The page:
Transit must be seen to be a good, worthwhile, valued community resource, not as something that is for “everyone else” who can’t afford a car. Service quality is the most important measure to transit users, and the biggest selling point in making the system “ours”, not “theirs”.
The recent GO2020 announcement showed that GO Transit has not been sleeping while Metrolinx beavered away with its plan. Indeed, there are important differences between the two agencies’ view of the future.
I tend to put my money on GO which has been in business long enough to know one end of a railway train from another, and to understand what is possible with mainline rail technology.
Of particular note in GO2020 is the idea that the cost recovery level for GO will be allowed to drop well below its current stratospheric level. Getting more than 90% of your revenue from the farebox may give GO bragging rights, but it limits the ability to add services in less profitable areas. The network would be condemned largely to the peak period without the ability to run some services at a lower cost recovery.
This change will allow GO to become a true regional, all day system, and travellers can begin to think of its routes as a backbone on which to build trips that don’t go to Bay and Front for 8:30 am. The impact on local transit operations will be intriguing as they too will have to change from a peak period, peak direction orientation to all day, bidirectional service designs. The one missing piece in this rosy view is fare integration.
GO still has to work on schedule adherence and run the trains on the schedule they publish. On time performance needs to be measured for key, well-used trips, not averaged over the entire day with the lightly-used runs counting equally to fully-loaded ones.
The Union Station project, with final details to be announced in the next few months, will transform both GO’s ability to handle passengers and the role of the station in its neighbourhood. After years of plans and false starts, Union Station is now seen as a transportation hub, something that deserves public funding, rather than a faded annoyance to be tarted up as a shopping mall with a train station in the basement.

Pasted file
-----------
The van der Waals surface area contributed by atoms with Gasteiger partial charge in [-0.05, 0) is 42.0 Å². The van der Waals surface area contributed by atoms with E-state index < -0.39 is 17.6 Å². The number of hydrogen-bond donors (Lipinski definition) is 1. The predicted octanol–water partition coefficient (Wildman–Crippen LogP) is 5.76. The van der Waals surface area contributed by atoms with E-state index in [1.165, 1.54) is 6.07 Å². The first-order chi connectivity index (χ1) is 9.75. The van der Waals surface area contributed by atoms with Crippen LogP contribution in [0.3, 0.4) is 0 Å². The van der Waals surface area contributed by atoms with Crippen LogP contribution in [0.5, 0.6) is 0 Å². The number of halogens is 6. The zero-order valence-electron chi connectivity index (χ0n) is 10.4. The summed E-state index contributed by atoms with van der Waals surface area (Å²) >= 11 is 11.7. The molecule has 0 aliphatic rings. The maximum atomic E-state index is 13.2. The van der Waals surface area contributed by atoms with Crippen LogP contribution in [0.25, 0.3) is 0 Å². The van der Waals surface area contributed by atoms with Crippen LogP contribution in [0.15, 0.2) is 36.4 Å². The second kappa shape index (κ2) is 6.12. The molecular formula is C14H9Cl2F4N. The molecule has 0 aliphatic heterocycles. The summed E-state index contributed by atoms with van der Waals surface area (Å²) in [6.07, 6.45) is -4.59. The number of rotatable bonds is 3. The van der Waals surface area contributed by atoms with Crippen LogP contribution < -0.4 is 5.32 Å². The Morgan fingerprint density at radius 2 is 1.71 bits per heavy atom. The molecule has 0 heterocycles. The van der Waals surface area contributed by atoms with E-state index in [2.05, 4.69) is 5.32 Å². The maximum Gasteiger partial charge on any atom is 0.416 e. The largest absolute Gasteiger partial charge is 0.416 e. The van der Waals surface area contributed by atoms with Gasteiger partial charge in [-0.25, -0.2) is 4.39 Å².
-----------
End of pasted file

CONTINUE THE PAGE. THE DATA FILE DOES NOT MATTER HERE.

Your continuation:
Metrolinx has the ability to do much good work both in co-ordinating transit projects and mediating between competing demands for capital, but this will require several major changes.
Funding must be at a realistic level for the scope of Metrolinx’ plans, for the ongoing needs of individual agencies (notably TTC and GO), and for the day-to-day operation of transit services across the region. Inadequate funding leads to competition and conflict, to the “build mine first” mentality that typifies planning in Toronto.
Metrolinx (and Queen’s Park) must not hide from the issue of new revenue sources. Leaders are elected to lead, and telling us we can have something for nothing is a perpetuation of bankrupt policies. Creative accounting is only a stopgap, a way to postpone costs to future budgets, not a permanent solution. One way or another, we have public debt on which we pay interest, or a privately owned asset on which we pay rent. We can argue about the relative efficiency of program delivery schemes by the public and private sectors, but the future expenditures cannot be avoided.
Metrolinx must address its credibility in the 905. That’s a real challenge because even the “boldest” plans produced small transit modal splits decades in the future in some areas. Anyone hoping for congestion relief on local roads or the highway system will be badly disappointed because, at the most optimistic, new regional transit services will barely keep pace with population growth.
Metrolinx must give up dreams of becoming an operating agency, and the proposed consolidation with GO Transit should be scrapped. Let GO and the other local agencies do what they do well. Absorbing the role of existing operators is a huge exercise in bureaucracy and power sharing. Fare and service integration schemes, real “deliverables” to transit riders, do not require a single operator, only the will to implement the organizational and technical machinery.
I have lived through the amalgamation of large public sector organizations on the inside, and cannot warn too strongly about the loss of productivity and diversion of attention from the real work of our transit systems lurking in a forced marriage.
Metrolinx must stop being such a secretive, distrustful organization. Throughout the development of its Regional Plan, information was closely held, and those who advocated for more transparency and for an open discussion of options were regarded as enemies. Metrolinx “consulted”, but it wanted cheerleaders, not critics. This is no way for a major public agency to behave.
If Metrolinx is to be relevant, to be successful in advocating transit spending at a time of fiscal restraint, it needs to be open and to embrace true debate. People should believe in what Metrolinx is doing.
Regional planning by Metrolinx and other agencies must review projects not in isolation, but as related parts of a network. We are not building 57 different projects, we are building one system.